As Carl stands poised to kill his mother before she can become a walker, there is a flashback to him sitting with Rick in the barn as his father tells him there will be “no more kid stuff.” He shoots Lori off-camera, and as Maggie holds the infant he is shown hard, expressionless, like he thinks that to be a man means he is not supposed to show feelings, pain or compassion.

Returning from the generators, Daryl finds Carol’s headscarf by T-Dog’s mutilated corpse and assumes she’s dead–an amazing turnaround for the man who searched for Sophia with such fervor. The group has begun to reconvene in the yard, and the baby’s sounds draw everyone’s attention. Rick looks stunned, gun hanging at his side and fire axe dropping to the ground. Now that the crisis is over Maggie breaks, holding the baby still as Glenn comforts her. Rick rolls around on the ground in his grief, and Carl sheds a silent tear while the group stands stunned around them.

Meanwhile in Woodbury, Michonne refuses to be seduced by GOV’s cunning manipulations. He is deft, complimenting her skill as a warrior and appealing to her pride, but she is neither stupid nor willfully oblivious, and notices the bulletholes in the National Guard trucks, knowing walkers did not kill those men. He lies with ease and has an answer for everything, but she is not convinced and is prepared to leave.

Andrea is still reluctant; she wants to stay with Michonne but it is evident she’s longing for the companionship and peace Woodbury is offering. Michonne insists, “I’d rather take my chances out there than in here,” and the important thing is they’re choosing between the devil they know and the devil they don’t.

Andrea shares what little information she has about Daryl with Merle, who is suddenly forced to choose between his desire to find his brother and his commitment to a ‘good man’ who rescued him when he was in bad shape. GOV is shown practicing his golf swing, and banters with Merle about ladies being allowed at Augusta. Merle notes that “some things are worth holding on to,” and while he might be talking about sexist practices at the Masters, he might also be referring to the hope that his brother is alive. GOV is reluctant to let Merle leave to look for Daryl, but is it out of self-interest as he suggests, “this whole place would fall apart without you,” or does he not understand family because he is a complete sociopath?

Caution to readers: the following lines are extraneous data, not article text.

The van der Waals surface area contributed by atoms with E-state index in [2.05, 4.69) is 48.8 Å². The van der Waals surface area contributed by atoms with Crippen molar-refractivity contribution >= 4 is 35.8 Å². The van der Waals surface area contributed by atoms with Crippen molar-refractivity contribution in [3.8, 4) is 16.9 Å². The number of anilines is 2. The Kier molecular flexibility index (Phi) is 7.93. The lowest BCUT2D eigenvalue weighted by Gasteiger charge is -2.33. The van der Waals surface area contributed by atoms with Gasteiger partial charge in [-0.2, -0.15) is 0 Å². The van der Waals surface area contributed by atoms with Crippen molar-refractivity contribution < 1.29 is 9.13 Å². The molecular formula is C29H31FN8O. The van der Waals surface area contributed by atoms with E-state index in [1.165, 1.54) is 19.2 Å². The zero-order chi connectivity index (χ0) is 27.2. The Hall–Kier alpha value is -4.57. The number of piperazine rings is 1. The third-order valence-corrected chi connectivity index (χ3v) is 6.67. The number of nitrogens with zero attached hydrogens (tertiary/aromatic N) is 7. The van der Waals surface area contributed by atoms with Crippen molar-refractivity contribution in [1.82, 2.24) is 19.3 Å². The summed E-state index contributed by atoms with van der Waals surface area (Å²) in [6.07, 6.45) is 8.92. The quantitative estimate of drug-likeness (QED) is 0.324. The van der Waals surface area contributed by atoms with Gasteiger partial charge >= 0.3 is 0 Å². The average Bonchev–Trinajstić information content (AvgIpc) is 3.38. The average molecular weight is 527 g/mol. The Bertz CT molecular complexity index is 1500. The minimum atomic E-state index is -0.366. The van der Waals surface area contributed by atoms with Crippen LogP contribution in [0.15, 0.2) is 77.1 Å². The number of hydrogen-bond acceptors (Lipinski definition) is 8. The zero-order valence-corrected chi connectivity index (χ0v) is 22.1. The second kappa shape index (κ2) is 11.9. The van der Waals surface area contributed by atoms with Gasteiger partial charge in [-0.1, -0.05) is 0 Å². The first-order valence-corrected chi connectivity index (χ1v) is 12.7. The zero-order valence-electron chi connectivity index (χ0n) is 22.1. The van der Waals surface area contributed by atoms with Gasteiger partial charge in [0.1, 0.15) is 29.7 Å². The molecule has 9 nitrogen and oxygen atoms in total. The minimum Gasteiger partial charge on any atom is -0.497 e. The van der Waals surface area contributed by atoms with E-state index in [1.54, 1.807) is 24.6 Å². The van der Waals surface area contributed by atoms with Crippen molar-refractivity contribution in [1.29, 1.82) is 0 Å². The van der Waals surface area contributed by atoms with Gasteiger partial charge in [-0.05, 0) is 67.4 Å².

Later that day Andrea has one last talk with GOV, talking about Michonne’s plan to reach the coast. He senses her reluctance and plays into it, pushing liquor (after the heavyhandedness with the tea and the aquariums full of heads, everything here is suspect) on her and giving their talk an intimate feel. He is like Professor Marvel, fishing for information he can use to make her believe in him because she so desperately wants to. He talks of his losses, the family he used to have, that aside from a framed photo in his creepy man cave might not matter at all. In another deliberate move he says his name is Phillip, a radical turnaround from his insistence in “Walk With Me.” He is enticing, and Andrea is buying into it; she wants a return to a life of worldly comforts, one where it is safe enough to take a moment and practice your long game. Her sudden reluctance leaves Michonne angry, and while it is probably not what Lori meant, we are reminded that what is easy isn’t always right.